As I lie here, watching my current favorite musical Jerry Springer the Opera. I started pondering the concept of discordance and beauty.
Many of you know that I am a big musical fan. Now there are musicals from composers like Rogers and Hammerstein, Jerry Herman and such. These are beautiful musicals, rich with lovely characters. Then you have composers like William Finn and Richard Thomas. These are my absolute favorites. Why? because, rather than sticking to conventional modalities, subjects and chords they create a unique and unexpected version of a conventional art form and a new experience. The clashing chords, unexpected harmonies and lyrics can often make an uncomfortable listening experience for the average listener and don’t necessarily appeal to everyone but these compositions, to me, are an art form in themselves rather than just entertainment.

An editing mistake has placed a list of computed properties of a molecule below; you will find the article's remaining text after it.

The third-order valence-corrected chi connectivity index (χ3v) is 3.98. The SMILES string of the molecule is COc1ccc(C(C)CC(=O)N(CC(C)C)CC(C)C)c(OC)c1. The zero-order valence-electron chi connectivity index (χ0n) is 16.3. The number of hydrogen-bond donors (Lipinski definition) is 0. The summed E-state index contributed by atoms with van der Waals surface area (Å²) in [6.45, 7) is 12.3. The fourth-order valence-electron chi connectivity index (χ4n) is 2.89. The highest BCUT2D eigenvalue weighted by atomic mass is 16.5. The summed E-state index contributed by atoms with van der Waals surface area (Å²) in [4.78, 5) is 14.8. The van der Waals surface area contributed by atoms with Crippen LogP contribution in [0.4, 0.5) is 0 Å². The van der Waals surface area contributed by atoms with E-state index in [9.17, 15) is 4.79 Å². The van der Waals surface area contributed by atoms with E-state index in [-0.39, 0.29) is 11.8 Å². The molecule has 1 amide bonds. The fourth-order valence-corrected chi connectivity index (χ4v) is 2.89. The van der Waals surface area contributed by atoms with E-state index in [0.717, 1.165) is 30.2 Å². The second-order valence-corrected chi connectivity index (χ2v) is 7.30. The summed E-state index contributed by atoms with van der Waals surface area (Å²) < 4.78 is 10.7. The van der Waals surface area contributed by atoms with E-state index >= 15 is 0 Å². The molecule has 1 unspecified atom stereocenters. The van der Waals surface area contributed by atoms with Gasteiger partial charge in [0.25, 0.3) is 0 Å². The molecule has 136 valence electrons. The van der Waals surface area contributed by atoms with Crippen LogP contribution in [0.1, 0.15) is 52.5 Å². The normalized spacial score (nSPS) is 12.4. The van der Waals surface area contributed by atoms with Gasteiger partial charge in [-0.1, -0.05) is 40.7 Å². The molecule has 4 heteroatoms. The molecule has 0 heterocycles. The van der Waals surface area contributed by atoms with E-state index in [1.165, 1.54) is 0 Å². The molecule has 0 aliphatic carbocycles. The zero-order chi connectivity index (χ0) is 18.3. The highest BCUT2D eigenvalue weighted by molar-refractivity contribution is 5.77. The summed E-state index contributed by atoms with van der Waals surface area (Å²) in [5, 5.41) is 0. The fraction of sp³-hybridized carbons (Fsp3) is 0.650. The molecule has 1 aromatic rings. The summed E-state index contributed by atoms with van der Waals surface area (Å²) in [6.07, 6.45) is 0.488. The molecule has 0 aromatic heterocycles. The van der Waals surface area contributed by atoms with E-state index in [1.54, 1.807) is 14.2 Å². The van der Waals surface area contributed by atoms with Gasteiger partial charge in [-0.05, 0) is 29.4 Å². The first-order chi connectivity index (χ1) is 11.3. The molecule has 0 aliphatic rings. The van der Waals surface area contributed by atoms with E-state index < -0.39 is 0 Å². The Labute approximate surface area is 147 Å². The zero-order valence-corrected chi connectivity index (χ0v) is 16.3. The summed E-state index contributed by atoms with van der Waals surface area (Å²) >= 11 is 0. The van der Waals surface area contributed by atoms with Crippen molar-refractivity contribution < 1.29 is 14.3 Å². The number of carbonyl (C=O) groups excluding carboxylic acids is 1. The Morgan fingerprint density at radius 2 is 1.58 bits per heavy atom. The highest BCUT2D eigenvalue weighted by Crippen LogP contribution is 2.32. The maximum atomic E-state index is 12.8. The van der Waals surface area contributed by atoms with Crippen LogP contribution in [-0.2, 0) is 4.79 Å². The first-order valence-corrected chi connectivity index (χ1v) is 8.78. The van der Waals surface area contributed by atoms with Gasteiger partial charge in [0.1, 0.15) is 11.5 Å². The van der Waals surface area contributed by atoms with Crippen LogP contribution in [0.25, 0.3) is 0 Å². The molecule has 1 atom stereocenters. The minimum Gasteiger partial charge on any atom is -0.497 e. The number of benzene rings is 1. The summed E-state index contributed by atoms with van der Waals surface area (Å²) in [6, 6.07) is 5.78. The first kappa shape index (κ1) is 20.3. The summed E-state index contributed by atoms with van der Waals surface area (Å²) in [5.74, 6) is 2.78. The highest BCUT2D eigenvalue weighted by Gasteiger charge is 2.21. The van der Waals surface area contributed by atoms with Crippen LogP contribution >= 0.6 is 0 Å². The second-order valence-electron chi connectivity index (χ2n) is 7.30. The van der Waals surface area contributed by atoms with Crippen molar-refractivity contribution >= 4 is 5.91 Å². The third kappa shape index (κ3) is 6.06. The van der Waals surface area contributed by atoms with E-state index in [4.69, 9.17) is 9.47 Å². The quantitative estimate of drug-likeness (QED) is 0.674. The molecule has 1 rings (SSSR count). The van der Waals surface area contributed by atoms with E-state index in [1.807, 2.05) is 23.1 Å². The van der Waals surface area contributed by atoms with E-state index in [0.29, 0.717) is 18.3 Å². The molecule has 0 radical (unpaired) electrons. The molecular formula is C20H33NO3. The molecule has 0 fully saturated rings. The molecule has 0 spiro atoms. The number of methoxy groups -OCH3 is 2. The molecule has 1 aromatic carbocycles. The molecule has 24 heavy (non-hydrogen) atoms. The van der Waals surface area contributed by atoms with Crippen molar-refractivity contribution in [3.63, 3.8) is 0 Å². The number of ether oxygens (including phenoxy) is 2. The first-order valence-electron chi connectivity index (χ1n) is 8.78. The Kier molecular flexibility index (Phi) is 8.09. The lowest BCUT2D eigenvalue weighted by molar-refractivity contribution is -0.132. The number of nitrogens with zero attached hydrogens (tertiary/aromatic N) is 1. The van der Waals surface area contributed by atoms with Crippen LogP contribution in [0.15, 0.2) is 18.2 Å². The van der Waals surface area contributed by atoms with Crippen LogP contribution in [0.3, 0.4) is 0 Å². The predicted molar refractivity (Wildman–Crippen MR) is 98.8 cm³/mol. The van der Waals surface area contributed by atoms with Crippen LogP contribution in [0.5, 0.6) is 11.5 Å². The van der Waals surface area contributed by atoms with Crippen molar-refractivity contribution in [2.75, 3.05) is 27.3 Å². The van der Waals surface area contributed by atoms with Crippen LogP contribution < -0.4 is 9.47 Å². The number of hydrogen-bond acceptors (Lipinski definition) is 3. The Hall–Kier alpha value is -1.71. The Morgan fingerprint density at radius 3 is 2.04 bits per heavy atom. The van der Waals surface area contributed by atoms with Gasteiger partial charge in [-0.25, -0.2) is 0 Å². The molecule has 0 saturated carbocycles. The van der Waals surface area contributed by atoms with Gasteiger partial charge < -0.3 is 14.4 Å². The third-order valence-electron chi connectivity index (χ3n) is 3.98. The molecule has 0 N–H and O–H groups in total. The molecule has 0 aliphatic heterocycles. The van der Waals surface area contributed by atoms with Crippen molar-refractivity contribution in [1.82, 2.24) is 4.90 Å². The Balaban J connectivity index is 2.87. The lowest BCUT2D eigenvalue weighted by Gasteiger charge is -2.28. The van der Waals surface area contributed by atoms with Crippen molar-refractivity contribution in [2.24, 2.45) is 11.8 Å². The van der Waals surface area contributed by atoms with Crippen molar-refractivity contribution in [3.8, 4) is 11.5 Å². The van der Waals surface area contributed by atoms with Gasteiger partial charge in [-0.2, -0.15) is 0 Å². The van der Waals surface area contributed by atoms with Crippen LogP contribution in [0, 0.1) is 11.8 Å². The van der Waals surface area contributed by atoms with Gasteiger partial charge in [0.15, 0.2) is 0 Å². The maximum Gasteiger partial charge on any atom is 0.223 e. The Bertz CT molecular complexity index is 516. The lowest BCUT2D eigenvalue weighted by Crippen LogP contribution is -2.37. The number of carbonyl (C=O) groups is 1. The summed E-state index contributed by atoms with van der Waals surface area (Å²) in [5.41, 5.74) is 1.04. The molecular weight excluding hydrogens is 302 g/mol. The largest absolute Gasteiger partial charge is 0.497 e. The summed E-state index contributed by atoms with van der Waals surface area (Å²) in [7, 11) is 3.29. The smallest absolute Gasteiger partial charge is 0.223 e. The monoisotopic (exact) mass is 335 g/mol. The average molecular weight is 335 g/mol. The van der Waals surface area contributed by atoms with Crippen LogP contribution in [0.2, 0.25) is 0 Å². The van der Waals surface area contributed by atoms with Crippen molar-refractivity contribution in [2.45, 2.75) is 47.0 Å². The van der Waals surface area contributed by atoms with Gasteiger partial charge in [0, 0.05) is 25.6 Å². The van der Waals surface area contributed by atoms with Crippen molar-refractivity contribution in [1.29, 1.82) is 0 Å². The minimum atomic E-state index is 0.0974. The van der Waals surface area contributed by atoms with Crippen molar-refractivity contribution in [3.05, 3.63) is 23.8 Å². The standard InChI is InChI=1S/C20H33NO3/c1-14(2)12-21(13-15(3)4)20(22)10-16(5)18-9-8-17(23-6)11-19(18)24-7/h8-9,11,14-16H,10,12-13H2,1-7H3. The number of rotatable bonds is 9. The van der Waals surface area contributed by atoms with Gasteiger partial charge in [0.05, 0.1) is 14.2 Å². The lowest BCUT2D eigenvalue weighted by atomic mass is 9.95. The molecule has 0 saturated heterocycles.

Models these days come in two basic types. There is the pretty and then there is the unusual. Some models have very unusual faces or proportions. They are the ones who catch our eyes because of their uniqueness, their unusual structure, their unconventional beauty that is slightly wrong or discordant.
When you hear a discordant note or choral piece and you feel the goosebumps rise on your flesh, that is the art working it’s way in. When you see a catwalk model with an unconventional face, who is a painting rather than a blank canvas, then we notice the uniqueness and feel drawn to it.
So what does this have to do with art? It comes down to my personal definition. Art isn’t necessarily pretty pictures, it isn’t always comfortable or perfect. The nature of imperfection frequently defines a piece, makes the viewer stop and take notice, to make their feelings and body react. Reaction doesn’t need to be positive, Not everyone needs to love a piece for it to be artistic. Dischords create resonance, and it’s that resonance that sticks with us and puts the goosebumps on our arms.
That, ultimately, is what I want to create with my artwork, a sense, a feeling, a unique interpretation of a classic artform.